As we all continue to be socially distanced by the pandemic, kids’ social skills are certainly suffering. This can be especially true for neurodiverse children who already faced challenges connecting with peers. Even children who are working with a therapist aren’t getting the same social skills practice they would have with other children.
“As much as I try to play like a child when I’m working on social skills, I cannot replicate the spontaneity and unpredictability of what a child may do,” says behaviorist Mary Webb, vice president of clinical services at Autism Learning Partners. “When I play turn-taking activities, I’m really fair. That might not be the case when little Johnny sits down to play.”
Since the safest way for us all to connect right now is online, I reached out to Webb and her colleague psychologist Amy Wilson for tips to help kids make the most of these experiences.
Choose an area of interest: Webb notes the abundance of virtual classes, tours and other activities now available for kids. These can be a great chance to practice social skills, but only if your child wants to participate. That will be more likely if your child is interested in the topic. “Some of our kids are interested in things like dinosaurs or trains,” Webb says.
Be ready to participate: Depending on your child’s level of independence, they might need support – from you, a sibling or even a therapist – to help them participate. Less formal gatherings can also work. “For example, clinicians and parents have developed social lunch hours where kids gather on screen to practice conversational skills, virtual group art classes, setting up peer hangouts to play interactive games virtually,” says Wilson, who is clinical director of Autism Learning Partners in Laguna Hills.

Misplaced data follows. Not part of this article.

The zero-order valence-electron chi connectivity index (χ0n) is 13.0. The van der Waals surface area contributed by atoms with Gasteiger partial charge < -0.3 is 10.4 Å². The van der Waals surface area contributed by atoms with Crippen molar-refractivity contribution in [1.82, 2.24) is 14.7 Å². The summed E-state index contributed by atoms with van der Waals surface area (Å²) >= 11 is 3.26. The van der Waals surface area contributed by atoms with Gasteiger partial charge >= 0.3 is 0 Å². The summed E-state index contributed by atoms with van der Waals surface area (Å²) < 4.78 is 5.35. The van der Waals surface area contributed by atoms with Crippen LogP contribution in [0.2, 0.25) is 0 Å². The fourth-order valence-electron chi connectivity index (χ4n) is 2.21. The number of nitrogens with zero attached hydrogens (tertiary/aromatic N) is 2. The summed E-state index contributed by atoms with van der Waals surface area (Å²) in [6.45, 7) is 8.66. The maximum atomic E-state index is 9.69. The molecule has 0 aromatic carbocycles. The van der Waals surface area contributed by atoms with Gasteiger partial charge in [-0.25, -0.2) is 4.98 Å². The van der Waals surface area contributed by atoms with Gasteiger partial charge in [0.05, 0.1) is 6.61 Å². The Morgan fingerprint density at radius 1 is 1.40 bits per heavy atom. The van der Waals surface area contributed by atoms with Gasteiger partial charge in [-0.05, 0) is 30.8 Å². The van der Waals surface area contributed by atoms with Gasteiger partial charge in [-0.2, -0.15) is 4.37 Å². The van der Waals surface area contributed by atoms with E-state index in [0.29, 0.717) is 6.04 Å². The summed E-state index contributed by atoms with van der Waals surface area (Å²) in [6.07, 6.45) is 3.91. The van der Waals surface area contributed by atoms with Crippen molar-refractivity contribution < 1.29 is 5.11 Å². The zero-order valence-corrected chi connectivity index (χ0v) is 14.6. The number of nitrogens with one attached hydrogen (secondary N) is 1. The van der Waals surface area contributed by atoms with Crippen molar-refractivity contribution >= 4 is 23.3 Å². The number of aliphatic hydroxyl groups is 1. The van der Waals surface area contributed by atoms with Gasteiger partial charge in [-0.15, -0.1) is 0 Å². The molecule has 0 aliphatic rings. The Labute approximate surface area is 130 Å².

Time activities wisely: With virtual activities, Wilson advises going for quality over quantity. “Keep children in online interactions for just as long as they can be successful and gradually build upon that,” she says. “Some children with special needs may be successful for brief interactions that consist of a few minutes where they say hi, sing a song, listen to a book being read to them, then say goodbye. Others may be successful for hours doing a wide variety of things.” She advises having a plan for what activities you’ll try, to minimize downtime. If your child will be on multiple video calls, consider having a “movement break” between them.
As we all look forward to a day, post-pandemic, when we can breathe more freely and be more social, trying some of these tactics will help our children stay connected – and build and maintain social skills that can help them throughout life.